Frogs are amphibians, meaning that they spend part of their lives in the water and part of their lives on land. Typically frogs begin life as totally aquatic tadpoles, living only in the water and breathing through gills. They then undergo a complete metamorphosis, developing legs and lungs and moving onto the land, though water will continue to be important in their lives.
Before Tadpoles Hatch
Tadpoles hatch from eggs laid by adult frogs in ponds, lakes, slow-moving creeks or other relatively calm water sources. At the start, a male frog grips the female around the waist; he fertilizes the eggs as she lays them in strings or clusters held together by a jelly-like substance. Some frogs attach their eggs to underwater plants, stones, sticks or other solid objects, while others let the eggs float freely in the water. Depending on the species, the parents may provide some care of the eggs or simply abandon them once they’re laid.
The amount of time it takes for frog eggs to hatch varies greatly by species, but generally the tadpoles will emerge anywhere from six days to three weeks after the eggs are laid. Although the tiny tadpoles will eventually become air-breathing frogs, the creatures that emerge at first look more like tiny fish than anything that might ever walk on land. The newly-hatched tadpoles consist of a tail, a rudimentary set of gills and a mouth. The gills may be visible on the outside of the tadpole’s head during the first few days after hatching.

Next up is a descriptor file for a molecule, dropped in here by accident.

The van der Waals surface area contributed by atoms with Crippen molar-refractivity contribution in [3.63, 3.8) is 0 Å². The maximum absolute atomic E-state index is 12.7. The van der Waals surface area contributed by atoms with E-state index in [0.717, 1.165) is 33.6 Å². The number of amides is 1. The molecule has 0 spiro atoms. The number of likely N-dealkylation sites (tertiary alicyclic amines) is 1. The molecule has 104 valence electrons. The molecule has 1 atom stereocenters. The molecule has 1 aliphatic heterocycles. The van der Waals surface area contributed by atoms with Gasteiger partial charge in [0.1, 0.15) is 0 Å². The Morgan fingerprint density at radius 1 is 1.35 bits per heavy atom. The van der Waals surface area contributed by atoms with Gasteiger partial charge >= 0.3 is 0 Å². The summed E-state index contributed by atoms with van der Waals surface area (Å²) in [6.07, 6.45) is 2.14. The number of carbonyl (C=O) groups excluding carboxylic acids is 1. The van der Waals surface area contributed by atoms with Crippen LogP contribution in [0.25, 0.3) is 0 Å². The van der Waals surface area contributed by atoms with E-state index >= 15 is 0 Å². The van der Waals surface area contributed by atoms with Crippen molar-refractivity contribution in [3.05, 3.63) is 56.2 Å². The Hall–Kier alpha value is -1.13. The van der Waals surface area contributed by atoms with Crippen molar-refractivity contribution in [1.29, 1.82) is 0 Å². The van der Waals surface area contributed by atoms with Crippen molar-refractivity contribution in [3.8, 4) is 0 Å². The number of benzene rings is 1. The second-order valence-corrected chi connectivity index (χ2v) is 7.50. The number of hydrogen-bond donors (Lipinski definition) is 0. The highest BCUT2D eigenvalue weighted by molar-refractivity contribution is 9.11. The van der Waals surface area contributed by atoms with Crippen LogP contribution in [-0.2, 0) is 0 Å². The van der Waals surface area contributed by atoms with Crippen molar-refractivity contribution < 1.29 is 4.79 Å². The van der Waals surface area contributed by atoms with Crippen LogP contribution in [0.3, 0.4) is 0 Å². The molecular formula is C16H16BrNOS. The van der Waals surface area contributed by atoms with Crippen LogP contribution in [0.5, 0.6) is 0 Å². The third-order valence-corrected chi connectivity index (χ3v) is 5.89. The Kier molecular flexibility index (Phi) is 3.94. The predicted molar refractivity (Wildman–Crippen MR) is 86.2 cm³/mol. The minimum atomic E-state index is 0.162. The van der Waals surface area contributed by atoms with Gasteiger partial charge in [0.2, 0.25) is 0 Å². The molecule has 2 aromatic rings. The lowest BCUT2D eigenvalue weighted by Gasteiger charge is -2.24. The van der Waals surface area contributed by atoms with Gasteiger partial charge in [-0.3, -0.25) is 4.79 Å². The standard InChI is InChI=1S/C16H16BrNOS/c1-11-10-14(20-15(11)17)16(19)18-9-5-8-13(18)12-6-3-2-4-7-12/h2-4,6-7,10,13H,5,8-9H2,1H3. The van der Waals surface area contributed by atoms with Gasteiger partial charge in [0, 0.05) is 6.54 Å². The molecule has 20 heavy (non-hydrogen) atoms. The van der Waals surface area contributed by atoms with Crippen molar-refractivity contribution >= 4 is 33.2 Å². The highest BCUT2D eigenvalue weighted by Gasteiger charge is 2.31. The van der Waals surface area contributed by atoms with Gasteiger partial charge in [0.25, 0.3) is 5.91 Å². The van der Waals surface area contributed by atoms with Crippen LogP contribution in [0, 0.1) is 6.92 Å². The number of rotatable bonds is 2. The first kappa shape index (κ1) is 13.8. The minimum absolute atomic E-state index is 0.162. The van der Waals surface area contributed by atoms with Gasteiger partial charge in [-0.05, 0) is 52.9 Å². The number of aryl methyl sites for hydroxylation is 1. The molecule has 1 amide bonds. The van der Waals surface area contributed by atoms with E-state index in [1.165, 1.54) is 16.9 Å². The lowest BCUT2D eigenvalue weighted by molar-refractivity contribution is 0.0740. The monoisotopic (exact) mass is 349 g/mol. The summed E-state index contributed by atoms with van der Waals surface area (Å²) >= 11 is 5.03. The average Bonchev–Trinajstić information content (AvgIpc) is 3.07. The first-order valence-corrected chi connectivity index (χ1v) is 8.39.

The Tadpole’s Early Days
New tadpoles still have some of the egg attached to them, and it nourishes them as they adapt to their environment. The first thing tadpoles do after they hatch is to seek out the shelter of underwater plants such as cattails, weeds or grass. They secrete a sticky substance that lets them attach themselves to one of these plants where they will remain for a week or more, eating algae or bits of the host plant. Only when they’re ready to move on do tadpoles break free of their host plant and begin to swim about.
Once tadpoles have lost their egg sacks completely, they consist mostly of a bulbous head and a long tail, with very little else in the way of visible features. These little amphibians come in a range of colors such as green, black or speckled, depending on what species they are. Size, too, depends on the species, with small frogs generally producing small tadpoles and large frogs, such as bullfrogs, having large tadpoles. As the tadpoles begin to mature, they will start to develop legs and bigger bodies, and at the same time their tails will shrink until they become frogs.
- Hamline University Center for Global Environmental Education: 'Frog'-quently Asked Questions (FAQ's)
- Fairfax County Public Schools: Bullfrog
- Fairfax County Public Schools: Southern Leopard Frog
- University of Wisconsin Sea Grant: A Frog’s Life
- Offwell Woodland & Wildlife Trust: Frog Metamorphosis: Image 6